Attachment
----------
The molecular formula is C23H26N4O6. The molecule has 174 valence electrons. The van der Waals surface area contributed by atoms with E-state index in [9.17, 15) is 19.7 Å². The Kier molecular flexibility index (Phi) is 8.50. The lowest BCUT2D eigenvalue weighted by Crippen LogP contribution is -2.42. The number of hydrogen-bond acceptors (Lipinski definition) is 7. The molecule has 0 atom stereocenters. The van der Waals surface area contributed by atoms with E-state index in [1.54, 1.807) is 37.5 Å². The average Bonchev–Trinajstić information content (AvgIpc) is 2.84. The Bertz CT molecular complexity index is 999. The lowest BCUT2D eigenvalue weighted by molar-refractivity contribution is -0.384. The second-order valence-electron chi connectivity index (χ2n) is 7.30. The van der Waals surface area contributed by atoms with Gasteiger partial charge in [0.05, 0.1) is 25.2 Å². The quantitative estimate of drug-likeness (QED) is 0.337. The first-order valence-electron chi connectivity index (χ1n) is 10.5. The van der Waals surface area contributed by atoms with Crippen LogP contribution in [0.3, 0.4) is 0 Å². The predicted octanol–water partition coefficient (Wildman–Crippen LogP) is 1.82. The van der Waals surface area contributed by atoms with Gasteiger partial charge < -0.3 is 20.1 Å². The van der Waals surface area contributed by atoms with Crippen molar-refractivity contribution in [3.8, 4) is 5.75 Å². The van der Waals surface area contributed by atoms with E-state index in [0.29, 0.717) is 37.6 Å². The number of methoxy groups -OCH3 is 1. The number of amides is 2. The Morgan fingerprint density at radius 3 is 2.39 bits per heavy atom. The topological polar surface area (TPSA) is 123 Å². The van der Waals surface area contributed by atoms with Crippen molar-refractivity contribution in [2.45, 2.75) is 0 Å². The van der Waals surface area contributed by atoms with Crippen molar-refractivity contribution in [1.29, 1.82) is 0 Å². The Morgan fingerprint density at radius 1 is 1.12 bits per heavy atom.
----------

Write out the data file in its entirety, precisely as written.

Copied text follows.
The molecular formula is C23H26N4O6. The molecule has 174 valence electrons. The van der Waals surface area contributed by atoms with E-state index in [9.17, 15) is 19.7 Å². The Kier molecular flexibility index (Phi) is 8.50. The lowest BCUT2D eigenvalue weighted by Crippen LogP contribution is -2.42. The number of hydrogen-bond acceptors (Lipinski definition) is 7. The molecule has 0 atom stereocenters. The van der Waals surface area contributed by atoms with E-state index in [1.54, 1.807) is 37.5 Å². The average Bonchev–Trinajstić information content (AvgIpc) is 2.84. The Bertz CT molecular complexity index is 999. The lowest BCUT2D eigenvalue weighted by molar-refractivity contribution is -0.384. The second-order valence-electron chi connectivity index (χ2n) is 7.30. The van der Waals surface area contributed by atoms with Gasteiger partial charge in [0.05, 0.1) is 25.2 Å². The quantitative estimate of drug-likeness (QED) is 0.337. The first-order valence-electron chi connectivity index (χ1n) is 10.5. The van der Waals surface area contributed by atoms with Crippen LogP contribution in [0.3, 0.4) is 0 Å². The predicted octanol–water partition coefficient (Wildman–Crippen LogP) is 1.82. The van der Waals surface area contributed by atoms with Gasteiger partial charge < -0.3 is 20.1 Å². The van der Waals surface area contributed by atoms with Crippen molar-refractivity contribution in [3.8, 4) is 5.75 Å². The van der Waals surface area contributed by atoms with E-state index in [0.29, 0.717) is 37.6 Å². The number of methoxy groups -OCH3 is 1. The number of amides is 2. The Morgan fingerprint density at radius 3 is 2.39 bits per heavy atom. The topological polar surface area (TPSA) is 123 Å². The van der Waals surface area contributed by atoms with Crippen molar-refractivity contribution in [2.45, 2.75) is 0 Å². The van der Waals surface area contributed by atoms with Crippen molar-refractivity contribution in [1.29, 1.82) is 0 Å². The Morgan fingerprint density at radius 1 is 1.12 bits per heavy atom.